882. September 20, 2013 Katja Kipping The German Election, 2013
We're having really good experiences. It starts with our placards. You see a big difference between us, and the colourful mishmash of the other parties. The placards are striking and clear, but they also present very concrete demands, which you can pin us down on: a solidaristic minimum pension of 1050 euros; a 10 euro minimum wage; a guaranteed minimum income instead of Hartz-IV.
881. September 19, 2013 Ali Abunimah How Occupation Was Dressed Up as Peace
The 'peace process' between Israel and the Palestinians that began with the signing of accords in Oslo, Norway, 20 years ago this month was widely celebrated at the time as an important step toward establishing a 'viable Palestinian state.' But in the two decades since, the Palestinian economy has been further decimated, Israel has expanded its Jewish-only settlements in the West Bank, and the other Occupied Territory of Gaza has been subjected to a suffocating siege and regular military strikes.
880. September 18, 2013 Steve Early AFL-CIO Convention: Leaving Existing Members Behind?
As American Federation of Labor and Congress of Industrial Organizations leaders packed up to leave Los Angeles last Wednesday, they basked in the glow of favourable media coverage of their five-day convention. The meeting concluded, per usual, with fulsome delegate praise for President Rich Trumka's carefully scripted chairing and bold personal leadership.
879. September 17, 2013 Leonard Gentle A Week in August in South Africa
It is reported that Lenin once observed that there are decades when nothing happens and then there are weeks when decades happen. British Labour Party Prime Minister, Harold Wilson, was to similarly explore the vicissitudes of political time when he remarked that: "A week is a long time in politics." August is a strange month in South Africa. We can either see it as the worst of a long winter or as the beginning of spring.
878. September 16, 2013 Sam Gindin Beyond the Economic Crisis: The Crisis In Trade Unionism
Discussions on the left about the economy might be summarized as warning that things are going to get a lot worse before they get...worse. This is not just a matter of the sustained attacks on the labour movement but as much a reflection of the crisis within labour. For some three decades now, labour has been stumbling on, unable to organizationally or ideologically rebut the attacks summarized as 'neoliberalism.'
877. September 13, 2013 Michael A. Lebowitz Contested Reproduction and the Contradictions of Socialism
Why did 'real socialism' and, in particular the Soviet Union, fall? Let me note a few explanations that have been offered. With respect to the Soviet Union, one very interesting explanation that has been suggested is that it's all the fault of Mikhail Gorbachev. And not simply the errors of Gorbachev but the treachery. Those who offer this explanation rely in particular upon a document which is sometimes described as his confession.
876. September 11, 2013 Rolando Vergara and Miguel Sanchez Allende and 21st Century Socialism
September 11, 2013 marks the 40th anniversary of the military coup in Chile, the 40th anniversary of the heroic death of Salvador Allende in La Moneda palace, and it will also mark the 40th year of the Chilean diaspora spread around the world. It is, undoubtedly, a relevant historical date for Chileans, Latin Americans, and for progressive people around the world.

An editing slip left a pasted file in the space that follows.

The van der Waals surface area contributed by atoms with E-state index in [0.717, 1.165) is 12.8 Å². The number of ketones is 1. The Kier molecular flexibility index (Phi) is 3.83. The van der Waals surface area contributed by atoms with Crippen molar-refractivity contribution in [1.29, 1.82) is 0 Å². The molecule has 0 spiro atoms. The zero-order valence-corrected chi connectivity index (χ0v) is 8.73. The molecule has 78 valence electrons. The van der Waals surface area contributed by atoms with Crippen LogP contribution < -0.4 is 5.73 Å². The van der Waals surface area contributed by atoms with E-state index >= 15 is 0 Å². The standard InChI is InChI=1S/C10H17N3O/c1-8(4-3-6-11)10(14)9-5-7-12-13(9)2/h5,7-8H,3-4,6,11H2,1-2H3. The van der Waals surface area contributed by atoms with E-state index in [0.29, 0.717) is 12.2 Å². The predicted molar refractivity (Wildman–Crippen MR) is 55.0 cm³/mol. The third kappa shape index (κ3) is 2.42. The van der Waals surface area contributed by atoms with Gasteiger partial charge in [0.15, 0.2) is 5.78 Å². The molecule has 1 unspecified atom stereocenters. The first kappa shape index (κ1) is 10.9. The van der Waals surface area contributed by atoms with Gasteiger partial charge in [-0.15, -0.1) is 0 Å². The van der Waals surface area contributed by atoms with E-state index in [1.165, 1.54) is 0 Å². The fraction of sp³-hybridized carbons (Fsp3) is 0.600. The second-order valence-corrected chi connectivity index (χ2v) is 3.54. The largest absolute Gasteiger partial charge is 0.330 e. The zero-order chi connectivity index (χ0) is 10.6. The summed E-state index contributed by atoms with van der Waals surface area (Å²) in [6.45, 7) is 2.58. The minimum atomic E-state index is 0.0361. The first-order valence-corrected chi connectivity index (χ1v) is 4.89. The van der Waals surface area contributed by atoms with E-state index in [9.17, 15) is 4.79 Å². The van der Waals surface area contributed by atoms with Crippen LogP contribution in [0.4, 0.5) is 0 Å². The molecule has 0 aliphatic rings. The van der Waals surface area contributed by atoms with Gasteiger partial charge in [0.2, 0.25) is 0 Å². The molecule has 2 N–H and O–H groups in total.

875. September 11, 2013 Carlos Torres September 11: Forty Years Later
On September 11, millions of Chileans commemorate 40 years since the coup d'état in which the Palace of La Moneda in Santiago was attacked by warplanes and President Salvador Allende died fighting the conspirators. This event marked years of state terrorism and bloodshed in our country and the fortieth anniversary of the assault has been a political and emotional recollection for our friends and comrades from around the world.
874. September 10, 2013 Jeffrey Noonan Win This Strike!
Following his election as President of Unifor, Jerry Dias, rallying the troops, argued: "Unifor is here because it's time to stop playing defence and start playing offence. It's time to stop reacting and time to start acting. It's time to set the agenda . . . We have to show our collective power." Let us hope the troops have been rallied, because the time for offence has arrived. On September 8th, CUPE Local 1393 representing 282 technical staff at the University of Windsor was forced to take strike action.
873. September 9, 2013 David Bush Blowing Up The CFS?
I would first off like to say that until very recently I have never been in a student union that was part of the Canadian Federation of Students (CFS). I had spent my undergraduate years at Dalhousie University where I was represented by the Dalhousie Student Union (DSU), a part of the Canadian Alliance of Student Associations (CASA).
872. September 8, 2013 Gavin Fridell Coffee Crisis in Central America
A major coffee crisis is brewing in Central America. Its impact has already been felt by the poorest workers and farmers, and things could get a whole lot worse. In 2012 an outbreak of "coffee leaf rust" hit Costa Rica, El Salvador, Guatemala, Honduras, and Nicaragua. The outbreak is the worst in over thirty years, affecting over 50 per cent of the total coffee growing area in the region, causing a nearly 20 per cent drop in production and costing the industry around $500-million.